Editorial: Ignore the hate
Published 1:04 pm Monday, February 13, 2012
An unsurprising result of the Supreme Court’s 2010 Citizens United decision has been a veritable unleashing of major donors who are now free to contribute to political action committees in a way that they could not directly support candidates. And those committees, generally called Super PACs in turn appear to be using their riches to generate attack ads. It is one of the uglier uses of free speech.
Anyone who lives in or visited Florida in the week leading up to the primary election there was barraged with ads, mostly on television, designed to tear down front-runners Newt Gingrich and Mitt Romney.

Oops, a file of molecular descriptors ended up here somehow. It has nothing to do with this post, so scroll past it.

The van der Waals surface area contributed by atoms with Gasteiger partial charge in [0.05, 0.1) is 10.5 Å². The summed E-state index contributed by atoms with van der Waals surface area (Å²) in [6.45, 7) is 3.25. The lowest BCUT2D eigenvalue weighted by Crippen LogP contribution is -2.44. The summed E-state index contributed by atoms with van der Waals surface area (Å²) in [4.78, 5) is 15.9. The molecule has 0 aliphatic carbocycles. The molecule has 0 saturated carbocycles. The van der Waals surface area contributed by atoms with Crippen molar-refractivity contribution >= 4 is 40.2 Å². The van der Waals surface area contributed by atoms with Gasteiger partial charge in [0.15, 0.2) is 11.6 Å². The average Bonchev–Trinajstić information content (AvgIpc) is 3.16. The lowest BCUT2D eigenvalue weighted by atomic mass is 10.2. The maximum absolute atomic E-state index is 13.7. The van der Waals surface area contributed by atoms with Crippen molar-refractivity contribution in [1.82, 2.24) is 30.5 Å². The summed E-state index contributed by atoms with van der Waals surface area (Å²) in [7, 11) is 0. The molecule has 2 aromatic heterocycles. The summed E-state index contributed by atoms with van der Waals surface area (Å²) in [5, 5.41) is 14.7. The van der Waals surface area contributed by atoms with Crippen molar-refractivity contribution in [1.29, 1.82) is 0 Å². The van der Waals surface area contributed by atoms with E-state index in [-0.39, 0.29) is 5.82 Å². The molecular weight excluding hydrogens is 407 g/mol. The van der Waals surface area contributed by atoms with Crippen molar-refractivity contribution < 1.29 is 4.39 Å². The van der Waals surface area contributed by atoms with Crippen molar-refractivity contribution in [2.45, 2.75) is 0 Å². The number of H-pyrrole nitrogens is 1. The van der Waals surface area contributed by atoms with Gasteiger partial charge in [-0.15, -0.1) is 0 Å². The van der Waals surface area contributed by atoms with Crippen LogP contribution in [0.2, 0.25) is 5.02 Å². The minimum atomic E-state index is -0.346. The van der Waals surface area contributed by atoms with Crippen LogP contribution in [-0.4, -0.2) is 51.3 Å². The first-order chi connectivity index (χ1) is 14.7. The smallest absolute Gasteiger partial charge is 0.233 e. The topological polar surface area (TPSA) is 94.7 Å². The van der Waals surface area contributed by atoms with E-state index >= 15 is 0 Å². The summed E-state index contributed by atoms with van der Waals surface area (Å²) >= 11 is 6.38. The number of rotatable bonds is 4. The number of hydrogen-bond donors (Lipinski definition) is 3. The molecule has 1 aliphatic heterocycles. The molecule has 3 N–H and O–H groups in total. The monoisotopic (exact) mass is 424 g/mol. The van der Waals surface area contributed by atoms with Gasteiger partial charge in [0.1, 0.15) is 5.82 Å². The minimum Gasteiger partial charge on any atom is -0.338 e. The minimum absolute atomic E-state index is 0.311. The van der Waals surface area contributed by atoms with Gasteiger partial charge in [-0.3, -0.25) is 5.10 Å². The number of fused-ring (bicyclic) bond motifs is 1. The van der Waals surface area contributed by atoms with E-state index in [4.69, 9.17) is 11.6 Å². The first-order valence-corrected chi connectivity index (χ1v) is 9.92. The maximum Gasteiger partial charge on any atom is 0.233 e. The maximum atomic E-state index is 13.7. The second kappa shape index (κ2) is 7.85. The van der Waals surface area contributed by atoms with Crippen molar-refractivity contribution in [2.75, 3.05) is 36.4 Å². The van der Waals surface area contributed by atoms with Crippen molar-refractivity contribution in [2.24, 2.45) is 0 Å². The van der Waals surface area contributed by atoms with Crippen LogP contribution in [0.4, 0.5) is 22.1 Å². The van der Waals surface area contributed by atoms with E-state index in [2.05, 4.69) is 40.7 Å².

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While neither candidate was technically responsible for ads attacking the other, they didn’t do very much to stop the negativity. Minnesota’s precinct caucuses, far less influential than Florida’s primary, are not likely to draw the same kind of ugly ad barrage. But because it will again be a so-called “battleground state,” Minnesotans will see plenty of nasty campaign ads later this year.
We hope that every voter, whether Democrat or Republican, will keep in mind that there is nothing easier than to attack a candidate — and nothing harder than to make one’s own case. And it’s well worth wondering why a particular candidate favors mud-slinging over building up his or her own position. Early indications are that the 2012 presidential election is going to be ugly indeed. We suggest ignoring all attack ads to the extent possible.